Exodus 2

A Deliverer Prepared
Exodus 2
Moses. None compare to Moses as far as being used of God. 

Infant Moses Spared (2:1-10)

And a man of the house of Levi went and took a daughter of Levi. v.1 It is incredible that this couple had the mind of the Lord about marrying within one’s own tribe years before the ordinance was given to the daughters of Zelophehad in Numbers 36:6. From Numbers 26:57-59 we learn that Amram was Levi’s grandson through Kokath, and Jochebed was the daughter of Levi. In 1 Cor. 7:39 we have the New Testament principle that parallels this: believers ought to marry in the Lord (see also 2 Cor. 6:14).
2 And the woman conceived, and bore a son. And she saw him that he was fair, and hid him three months. 
v.2 It is interesting that in these first few verses it is Jochebed that it the active parent used to preserve Moses. Because a man of the house of Levi took to wife a daughter of Levi, he could have confidence that she shared in His desires and priorities. When she saw the baby, he was “fair” or beautiful (Stephen says, “and was exceeding fair”, Acts 7:20), they know it was God’s mind to preserve the child’s life, and “by faith Moses, when he was born, was hid three months of his parents, because they saw he was a proper child; and they were not afraid of the king’s commandment” (Heb. 11:23). The didn’t have a clear commandment from God, but they had the instincts of faith.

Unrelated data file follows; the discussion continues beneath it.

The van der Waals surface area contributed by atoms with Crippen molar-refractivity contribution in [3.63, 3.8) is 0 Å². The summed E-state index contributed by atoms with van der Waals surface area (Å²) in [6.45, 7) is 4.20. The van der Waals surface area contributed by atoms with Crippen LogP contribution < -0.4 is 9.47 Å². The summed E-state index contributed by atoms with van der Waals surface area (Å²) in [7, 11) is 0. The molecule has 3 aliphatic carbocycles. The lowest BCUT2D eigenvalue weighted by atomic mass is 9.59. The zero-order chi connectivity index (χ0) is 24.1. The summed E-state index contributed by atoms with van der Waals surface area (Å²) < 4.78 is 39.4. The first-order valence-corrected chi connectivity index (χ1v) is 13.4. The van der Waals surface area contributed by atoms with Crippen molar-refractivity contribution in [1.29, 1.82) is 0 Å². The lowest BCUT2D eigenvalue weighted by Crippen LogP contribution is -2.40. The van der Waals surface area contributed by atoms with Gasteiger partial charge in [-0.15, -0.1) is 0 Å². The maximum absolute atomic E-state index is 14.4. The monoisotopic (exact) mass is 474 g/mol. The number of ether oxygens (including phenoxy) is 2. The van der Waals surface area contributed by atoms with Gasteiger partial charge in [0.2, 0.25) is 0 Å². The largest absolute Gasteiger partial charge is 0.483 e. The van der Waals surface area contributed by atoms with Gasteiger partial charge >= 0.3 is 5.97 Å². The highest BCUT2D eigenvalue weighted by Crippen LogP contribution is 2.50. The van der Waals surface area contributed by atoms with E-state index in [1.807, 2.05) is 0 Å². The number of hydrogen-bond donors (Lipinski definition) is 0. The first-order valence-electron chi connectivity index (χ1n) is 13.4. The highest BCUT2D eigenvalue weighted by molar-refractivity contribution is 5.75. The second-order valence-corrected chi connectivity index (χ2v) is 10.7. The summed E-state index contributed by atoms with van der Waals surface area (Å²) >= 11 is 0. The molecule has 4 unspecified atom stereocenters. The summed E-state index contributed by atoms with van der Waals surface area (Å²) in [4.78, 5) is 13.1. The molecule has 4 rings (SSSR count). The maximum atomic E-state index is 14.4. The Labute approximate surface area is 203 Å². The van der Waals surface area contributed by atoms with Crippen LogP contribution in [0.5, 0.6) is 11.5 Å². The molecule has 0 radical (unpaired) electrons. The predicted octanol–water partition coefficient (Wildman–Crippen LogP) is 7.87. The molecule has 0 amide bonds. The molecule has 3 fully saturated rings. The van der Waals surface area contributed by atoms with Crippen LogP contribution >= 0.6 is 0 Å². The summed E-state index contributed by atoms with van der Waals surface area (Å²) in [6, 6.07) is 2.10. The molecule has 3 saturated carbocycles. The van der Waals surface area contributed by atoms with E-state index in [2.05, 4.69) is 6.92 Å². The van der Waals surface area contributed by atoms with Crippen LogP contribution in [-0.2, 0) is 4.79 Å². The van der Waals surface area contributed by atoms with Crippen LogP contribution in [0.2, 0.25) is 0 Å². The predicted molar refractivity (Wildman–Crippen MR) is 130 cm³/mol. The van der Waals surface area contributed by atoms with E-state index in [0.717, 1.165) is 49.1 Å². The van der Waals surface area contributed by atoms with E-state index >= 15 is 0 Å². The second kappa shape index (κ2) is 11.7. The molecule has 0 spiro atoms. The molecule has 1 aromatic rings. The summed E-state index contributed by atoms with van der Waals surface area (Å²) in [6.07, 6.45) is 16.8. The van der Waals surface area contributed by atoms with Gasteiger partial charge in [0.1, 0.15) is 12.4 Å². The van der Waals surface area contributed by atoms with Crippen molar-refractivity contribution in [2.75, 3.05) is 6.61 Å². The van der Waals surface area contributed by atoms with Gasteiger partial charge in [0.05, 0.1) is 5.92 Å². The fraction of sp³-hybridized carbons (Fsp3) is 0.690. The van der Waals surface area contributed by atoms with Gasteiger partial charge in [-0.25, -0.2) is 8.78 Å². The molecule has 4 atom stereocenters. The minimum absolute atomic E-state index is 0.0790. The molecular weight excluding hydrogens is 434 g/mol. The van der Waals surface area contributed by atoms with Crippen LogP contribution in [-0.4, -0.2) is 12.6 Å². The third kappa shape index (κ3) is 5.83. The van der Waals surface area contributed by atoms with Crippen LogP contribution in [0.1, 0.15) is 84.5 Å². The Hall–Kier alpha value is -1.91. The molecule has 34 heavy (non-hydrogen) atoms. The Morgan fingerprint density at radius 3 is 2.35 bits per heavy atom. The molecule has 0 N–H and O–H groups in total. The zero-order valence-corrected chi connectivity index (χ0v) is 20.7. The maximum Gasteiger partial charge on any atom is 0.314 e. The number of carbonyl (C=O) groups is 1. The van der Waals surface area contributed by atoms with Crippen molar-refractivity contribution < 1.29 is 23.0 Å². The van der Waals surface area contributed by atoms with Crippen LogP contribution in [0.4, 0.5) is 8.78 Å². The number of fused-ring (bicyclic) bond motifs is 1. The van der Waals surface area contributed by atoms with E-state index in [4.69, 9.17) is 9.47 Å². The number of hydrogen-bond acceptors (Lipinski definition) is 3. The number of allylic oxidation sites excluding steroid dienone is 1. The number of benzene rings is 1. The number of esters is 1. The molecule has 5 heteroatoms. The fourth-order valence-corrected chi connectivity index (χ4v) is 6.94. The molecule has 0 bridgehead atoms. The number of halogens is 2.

3 And when she could no longer hide him, she took for him an ark of reeds, and plastered it with resin and with pitch, and put the child in it, and laid it in the sedge on the bank of the river. 4 And his sister stood afar off to see what would happen to him. 
vv.3-4 She did not toss him out into the fast moving water but put the ark in the cattails where the pull wasn’t too strong. Parents need to be careful about how to raise their children as in the world, but not of the world. She had to put her baby in the river for his own safety, but only near the edge. He was insulated from the water. Secondly, there was watchfulness.
5 And the daughter of Pharaoh went down to bathe in the river; and her maids went along by the river’s side. And she saw the ark in the midst of the sedge, and sent her handmaid and fetched it. 6 And she opened it, and saw the child, and behold, the boy wept. And she had compassion on him, and said, This is one of the Hebrews’ children. 
v.6 The fact that Miriam stood afar off to see what would happen suggests that Moses’ parents were anticipating the Lord to intervene. In this story we see the providential care of God down in the very details. The timing of the events, the particular daughter who went down to bathe (there were many daughters), the place of bathing, the child’s cry, its effect on her heart, etc. Naturally you would want a baby to be quiet during these circumstances to avoid detection, but it was the baby’s cry that resulted in his salvation! Upon seeing the child that she was able to tell that it was one of the Hebrew’s children. So should the testimony of our children be a remarkable testimony to this world.